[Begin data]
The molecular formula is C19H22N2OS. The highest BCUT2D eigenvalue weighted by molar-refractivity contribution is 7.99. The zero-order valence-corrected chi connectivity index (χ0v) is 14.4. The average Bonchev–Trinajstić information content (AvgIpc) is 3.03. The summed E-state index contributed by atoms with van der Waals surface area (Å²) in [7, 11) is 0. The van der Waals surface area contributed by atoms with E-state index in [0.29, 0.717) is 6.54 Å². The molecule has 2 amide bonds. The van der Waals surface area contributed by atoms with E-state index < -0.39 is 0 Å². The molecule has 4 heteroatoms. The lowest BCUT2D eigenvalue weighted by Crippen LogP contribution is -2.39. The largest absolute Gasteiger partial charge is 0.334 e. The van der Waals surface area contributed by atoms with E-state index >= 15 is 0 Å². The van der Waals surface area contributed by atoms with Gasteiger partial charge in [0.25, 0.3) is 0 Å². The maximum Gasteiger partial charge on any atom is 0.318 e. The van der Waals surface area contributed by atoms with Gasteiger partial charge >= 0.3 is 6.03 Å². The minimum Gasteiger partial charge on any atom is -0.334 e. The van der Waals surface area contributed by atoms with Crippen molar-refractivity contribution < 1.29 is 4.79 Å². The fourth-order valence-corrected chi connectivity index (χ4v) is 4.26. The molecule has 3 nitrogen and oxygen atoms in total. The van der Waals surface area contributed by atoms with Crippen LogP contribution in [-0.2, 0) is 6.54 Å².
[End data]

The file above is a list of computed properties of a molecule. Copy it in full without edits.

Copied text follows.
The molecular formula is C19H22N2OS. The highest BCUT2D eigenvalue weighted by molar-refractivity contribution is 7.99. The zero-order valence-corrected chi connectivity index (χ0v) is 14.4. The average Bonchev–Trinajstić information content (AvgIpc) is 3.03. The summed E-state index contributed by atoms with van der Waals surface area (Å²) in [7, 11) is 0. The van der Waals surface area contributed by atoms with E-state index in [0.29, 0.717) is 6.54 Å². The molecule has 2 amide bonds. The van der Waals surface area contributed by atoms with E-state index < -0.39 is 0 Å². The molecule has 4 heteroatoms. The lowest BCUT2D eigenvalue weighted by Crippen LogP contribution is -2.39. The largest absolute Gasteiger partial charge is 0.334 e. The van der Waals surface area contributed by atoms with E-state index >= 15 is 0 Å². The van der Waals surface area contributed by atoms with Gasteiger partial charge in [0.25, 0.3) is 0 Å². The maximum Gasteiger partial charge on any atom is 0.318 e. The van der Waals surface area contributed by atoms with Gasteiger partial charge >= 0.3 is 6.03 Å². The minimum Gasteiger partial charge on any atom is -0.334 e. The van der Waals surface area contributed by atoms with Crippen molar-refractivity contribution < 1.29 is 4.79 Å². The fourth-order valence-corrected chi connectivity index (χ4v) is 4.26. The molecule has 3 nitrogen and oxygen atoms in total. The van der Waals surface area contributed by atoms with Crippen LogP contribution in [-0.2, 0) is 6.54 Å².